Under the portions of the Act relevant to this appeal, a generic drug manufacturer may seek expedited approval to market a generic version of an already-approved drug by submitting an ANDA. See 21 U.S.C. § 355(j) (1994); 21 C.F.R. §(s) 314.94 (1996). While performing development work and seeking such approval, a generic drug manufacturer is free from liability for patent infringement based solely upon acts necessary to prepare the ANDA. See 35 U.S.C. § 271(e)(1) (1994) ("It shall not be an act of infringement to make use, offer for sale, or sell . . . a patented invention . . . solely for uses reasonably related to the development and submission of information under the Federal law which regulates the manufacture, use, or sale of drugs . . . .") (overruling Roche Prod., Inc. v. Bolar Pharms. Co., 733 F.2d 858, 221 USPQ2d 937 (Fed. Cir. 1984), in which this court held that use for commercial development purposes of a patented drug was not within any experimental use exception and was therefore an act of infringement even if such use was necessary to obtain FDA approval); see also H.R. Rep. No. 98-857(II), at 27 (1984), reprinted in 1984 U.S.C.C.A.N. 2686, 2711 ("The provisions of Section(s) 202 of the bill [amending 35 U.S.C. § 271 to add new subsection (e)] have the net effect of reversing the holding of the court in Roche Prod., Inc. v. Bolar Pharms. Co.").
The Act also benefits the patentee (aside from patent term extension). If a patent relevant to the ANDA has not expired, the generic drug manufacturer must certify either that the generic drug will not enter the market before the patent's expiration date or that the patent is "invalid or will not be infringed by the manufacture, use, or sale of the drug for which the [ANDA] is submitted." 21 U.S.C. § 355(j)(2)(A)(vii)(III)-(IV) (1994). If the ANDA contains the latter certification, the generic drug manufacturer must notify the patentee, who, if it disagrees with the certification, will then have forty-five days to sue the ANDA applicant for infringement under 35 U.S.C. § 271(e)(2). See 21 U.S.C. § 355(j)(4)(B)(iii) (1994). Such a suit suspends FDA approval until the earliest of the expiration of the patent, judicial resolution of the correctness of the ANDA applicant's certification, or thirty months from the receipt of notice. Id.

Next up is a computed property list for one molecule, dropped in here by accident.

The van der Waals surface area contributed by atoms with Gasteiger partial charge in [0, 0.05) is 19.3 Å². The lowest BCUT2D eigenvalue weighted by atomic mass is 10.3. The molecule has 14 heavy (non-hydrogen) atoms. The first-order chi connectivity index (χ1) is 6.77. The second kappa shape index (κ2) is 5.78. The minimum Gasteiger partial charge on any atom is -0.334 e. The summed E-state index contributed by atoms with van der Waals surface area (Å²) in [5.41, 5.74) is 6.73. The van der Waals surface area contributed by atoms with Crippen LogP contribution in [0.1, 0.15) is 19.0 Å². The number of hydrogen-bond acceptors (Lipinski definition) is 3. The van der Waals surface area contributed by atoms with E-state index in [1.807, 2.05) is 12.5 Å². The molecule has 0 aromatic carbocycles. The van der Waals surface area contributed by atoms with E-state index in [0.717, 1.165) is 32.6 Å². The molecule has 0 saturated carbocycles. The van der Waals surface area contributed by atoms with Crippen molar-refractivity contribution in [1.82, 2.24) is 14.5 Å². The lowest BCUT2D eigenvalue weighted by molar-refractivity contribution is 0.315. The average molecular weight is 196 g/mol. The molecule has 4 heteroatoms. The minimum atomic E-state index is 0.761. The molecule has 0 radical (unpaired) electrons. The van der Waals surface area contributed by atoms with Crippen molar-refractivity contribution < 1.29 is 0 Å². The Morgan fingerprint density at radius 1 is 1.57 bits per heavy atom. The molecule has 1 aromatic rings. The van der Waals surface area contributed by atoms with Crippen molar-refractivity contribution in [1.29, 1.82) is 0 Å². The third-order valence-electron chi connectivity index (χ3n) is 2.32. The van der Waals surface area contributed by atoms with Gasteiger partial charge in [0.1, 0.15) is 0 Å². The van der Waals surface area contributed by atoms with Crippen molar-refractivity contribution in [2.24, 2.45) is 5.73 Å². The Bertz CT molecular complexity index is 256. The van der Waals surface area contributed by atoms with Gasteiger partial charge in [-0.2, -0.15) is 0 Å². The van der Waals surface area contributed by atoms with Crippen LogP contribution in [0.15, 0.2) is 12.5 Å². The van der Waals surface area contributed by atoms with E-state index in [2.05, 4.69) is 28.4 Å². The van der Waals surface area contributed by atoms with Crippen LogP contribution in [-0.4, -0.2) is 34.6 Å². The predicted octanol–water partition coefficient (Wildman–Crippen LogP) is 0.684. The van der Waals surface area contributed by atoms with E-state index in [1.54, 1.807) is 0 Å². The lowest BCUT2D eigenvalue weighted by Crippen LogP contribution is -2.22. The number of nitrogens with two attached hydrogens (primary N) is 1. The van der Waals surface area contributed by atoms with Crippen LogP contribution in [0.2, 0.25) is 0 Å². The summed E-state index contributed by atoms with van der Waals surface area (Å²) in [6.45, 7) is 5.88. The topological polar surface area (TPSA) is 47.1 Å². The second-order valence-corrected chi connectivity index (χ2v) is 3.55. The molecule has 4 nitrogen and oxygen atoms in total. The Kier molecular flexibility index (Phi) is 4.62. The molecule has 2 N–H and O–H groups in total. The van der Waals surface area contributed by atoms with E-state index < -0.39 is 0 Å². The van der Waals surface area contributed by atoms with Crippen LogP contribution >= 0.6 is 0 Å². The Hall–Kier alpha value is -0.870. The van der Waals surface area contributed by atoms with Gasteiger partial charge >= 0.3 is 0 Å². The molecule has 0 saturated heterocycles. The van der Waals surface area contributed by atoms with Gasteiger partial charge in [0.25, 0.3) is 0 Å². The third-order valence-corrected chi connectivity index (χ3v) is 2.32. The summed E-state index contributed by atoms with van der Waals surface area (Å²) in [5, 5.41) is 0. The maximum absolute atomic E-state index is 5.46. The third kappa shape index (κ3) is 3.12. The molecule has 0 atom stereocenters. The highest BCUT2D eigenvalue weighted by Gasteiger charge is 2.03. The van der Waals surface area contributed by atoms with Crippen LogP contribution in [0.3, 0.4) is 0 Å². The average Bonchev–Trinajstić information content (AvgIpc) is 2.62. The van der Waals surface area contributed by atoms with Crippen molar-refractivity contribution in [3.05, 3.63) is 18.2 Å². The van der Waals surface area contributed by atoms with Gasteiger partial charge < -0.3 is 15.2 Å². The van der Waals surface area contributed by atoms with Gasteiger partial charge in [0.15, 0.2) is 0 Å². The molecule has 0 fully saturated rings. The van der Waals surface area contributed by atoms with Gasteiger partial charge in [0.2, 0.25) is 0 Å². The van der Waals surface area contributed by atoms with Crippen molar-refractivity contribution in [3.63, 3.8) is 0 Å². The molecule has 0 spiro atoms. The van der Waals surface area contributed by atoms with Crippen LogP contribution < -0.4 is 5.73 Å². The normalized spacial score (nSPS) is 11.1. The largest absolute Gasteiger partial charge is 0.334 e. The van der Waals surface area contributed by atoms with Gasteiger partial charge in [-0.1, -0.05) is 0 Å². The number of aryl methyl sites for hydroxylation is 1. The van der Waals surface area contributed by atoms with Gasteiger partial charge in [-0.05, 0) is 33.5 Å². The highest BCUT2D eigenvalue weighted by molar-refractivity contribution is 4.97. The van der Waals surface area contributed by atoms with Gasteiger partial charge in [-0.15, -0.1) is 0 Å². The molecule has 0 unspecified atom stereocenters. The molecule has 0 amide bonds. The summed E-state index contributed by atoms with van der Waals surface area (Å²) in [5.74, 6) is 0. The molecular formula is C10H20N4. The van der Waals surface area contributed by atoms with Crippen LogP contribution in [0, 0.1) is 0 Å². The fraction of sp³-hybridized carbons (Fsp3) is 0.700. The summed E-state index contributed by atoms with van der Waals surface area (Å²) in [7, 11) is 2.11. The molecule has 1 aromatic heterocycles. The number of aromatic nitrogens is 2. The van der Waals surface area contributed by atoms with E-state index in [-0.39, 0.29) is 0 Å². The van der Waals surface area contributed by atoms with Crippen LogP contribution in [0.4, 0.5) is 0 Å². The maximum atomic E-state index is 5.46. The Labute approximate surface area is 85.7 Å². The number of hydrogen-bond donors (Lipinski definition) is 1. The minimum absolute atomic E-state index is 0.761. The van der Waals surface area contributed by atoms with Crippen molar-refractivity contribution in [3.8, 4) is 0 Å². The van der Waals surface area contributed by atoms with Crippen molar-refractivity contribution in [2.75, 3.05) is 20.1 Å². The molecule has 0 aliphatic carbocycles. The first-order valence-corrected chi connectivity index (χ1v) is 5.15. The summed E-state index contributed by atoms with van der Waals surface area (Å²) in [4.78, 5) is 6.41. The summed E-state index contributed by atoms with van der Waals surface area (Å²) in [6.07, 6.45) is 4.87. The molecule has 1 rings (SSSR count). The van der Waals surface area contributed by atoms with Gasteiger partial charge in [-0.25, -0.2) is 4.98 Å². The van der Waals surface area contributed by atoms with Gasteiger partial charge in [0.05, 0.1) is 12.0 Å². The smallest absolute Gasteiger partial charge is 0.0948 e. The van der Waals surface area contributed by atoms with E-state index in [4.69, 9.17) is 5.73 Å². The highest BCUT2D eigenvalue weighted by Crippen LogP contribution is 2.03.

Thus, Section(s) 271(e)(2) provided patentees with a defined act of infringement sufficient to create case or controversy jurisdiction to enable a court to promptly resolve any dispute concerning infringement and validity. Patentees were given a jurisdictional basis for bringing suit in federal district court under 35 U.S.C. § 271(e)(2) when, in light of Section(s) 271(e)(1), the ANDA applicant was not making, using, or selling the patented product, the traditional statutorily-defined acts of infringement. By bringing such a suit, a patentee could also suspend FDA approval of the ANDA pending judicial determination of the correctness of the applicant's certification filed under 21 U.S.C. § 355(j)(2)(A)(vii)(IV). See 21 U.S.C. § 355(j)(4)(B) (1994); Bristol-Myers Squibb Co. v. Royce Lab., Inc., 69 F.3d 1130, 1131-32, 36 USPQ2d 1641, 1642-43 (Fed. Cir.), cert. denied, 116 S.Ct. 754 (1996).